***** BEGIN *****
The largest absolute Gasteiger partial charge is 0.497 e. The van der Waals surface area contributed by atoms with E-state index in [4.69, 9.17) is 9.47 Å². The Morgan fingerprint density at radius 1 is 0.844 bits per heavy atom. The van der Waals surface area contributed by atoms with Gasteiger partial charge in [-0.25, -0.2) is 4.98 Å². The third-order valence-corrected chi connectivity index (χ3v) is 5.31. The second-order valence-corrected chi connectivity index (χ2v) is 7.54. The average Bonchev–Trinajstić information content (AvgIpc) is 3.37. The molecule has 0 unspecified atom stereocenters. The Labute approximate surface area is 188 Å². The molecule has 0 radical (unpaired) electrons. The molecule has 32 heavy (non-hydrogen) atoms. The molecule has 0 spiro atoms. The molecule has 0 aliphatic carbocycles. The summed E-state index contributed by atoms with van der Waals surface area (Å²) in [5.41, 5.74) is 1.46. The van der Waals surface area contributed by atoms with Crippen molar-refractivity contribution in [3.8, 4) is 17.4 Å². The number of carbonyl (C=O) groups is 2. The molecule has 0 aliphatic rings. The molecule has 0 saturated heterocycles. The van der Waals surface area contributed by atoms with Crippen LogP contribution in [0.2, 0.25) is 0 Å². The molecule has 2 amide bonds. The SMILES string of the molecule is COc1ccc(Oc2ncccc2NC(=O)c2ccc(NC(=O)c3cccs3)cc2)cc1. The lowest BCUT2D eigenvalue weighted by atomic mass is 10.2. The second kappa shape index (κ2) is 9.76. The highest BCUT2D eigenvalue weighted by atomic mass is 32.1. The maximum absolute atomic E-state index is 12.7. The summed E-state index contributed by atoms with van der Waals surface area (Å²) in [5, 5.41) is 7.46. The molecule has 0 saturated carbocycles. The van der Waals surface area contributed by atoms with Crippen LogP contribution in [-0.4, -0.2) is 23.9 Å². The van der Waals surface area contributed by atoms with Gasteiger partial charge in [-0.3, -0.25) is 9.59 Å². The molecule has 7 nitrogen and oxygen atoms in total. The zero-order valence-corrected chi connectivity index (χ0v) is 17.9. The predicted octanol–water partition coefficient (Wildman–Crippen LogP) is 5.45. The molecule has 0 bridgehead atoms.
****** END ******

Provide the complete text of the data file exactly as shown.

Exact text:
The largest absolute Gasteiger partial charge is 0.497 e. The van der Waals surface area contributed by atoms with E-state index in [4.69, 9.17) is 9.47 Å². The Morgan fingerprint density at radius 1 is 0.844 bits per heavy atom. The van der Waals surface area contributed by atoms with Gasteiger partial charge in [-0.25, -0.2) is 4.98 Å². The third-order valence-corrected chi connectivity index (χ3v) is 5.31. The second-order valence-corrected chi connectivity index (χ2v) is 7.54. The average Bonchev–Trinajstić information content (AvgIpc) is 3.37. The molecule has 0 unspecified atom stereocenters. The Labute approximate surface area is 188 Å². The molecule has 0 radical (unpaired) electrons. The molecule has 32 heavy (non-hydrogen) atoms. The molecule has 0 spiro atoms. The molecule has 0 aliphatic carbocycles. The summed E-state index contributed by atoms with van der Waals surface area (Å²) in [5.41, 5.74) is 1.46. The van der Waals surface area contributed by atoms with Crippen molar-refractivity contribution in [3.8, 4) is 17.4 Å². The number of carbonyl (C=O) groups is 2. The molecule has 0 aliphatic rings. The molecule has 0 saturated heterocycles. The van der Waals surface area contributed by atoms with Crippen LogP contribution in [0.2, 0.25) is 0 Å². The molecule has 2 amide bonds. The SMILES string of the molecule is COc1ccc(Oc2ncccc2NC(=O)c2ccc(NC(=O)c3cccs3)cc2)cc1. The lowest BCUT2D eigenvalue weighted by atomic mass is 10.2. The second kappa shape index (κ2) is 9.76. The highest BCUT2D eigenvalue weighted by atomic mass is 32.1. The maximum absolute atomic E-state index is 12.7. The summed E-state index contributed by atoms with van der Waals surface area (Å²) in [5, 5.41) is 7.46. The molecule has 0 saturated carbocycles. The van der Waals surface area contributed by atoms with Crippen LogP contribution in [-0.4, -0.2) is 23.9 Å². The van der Waals surface area contributed by atoms with Gasteiger partial charge in [-0.3, -0.25) is 9.59 Å². The molecule has 7 nitrogen and oxygen atoms in total. The zero-order valence-corrected chi connectivity index (χ0v) is 17.9. The predicted octanol–water partition coefficient (Wildman–Crippen LogP) is 5.45. The molecule has 0 bridgehead atoms.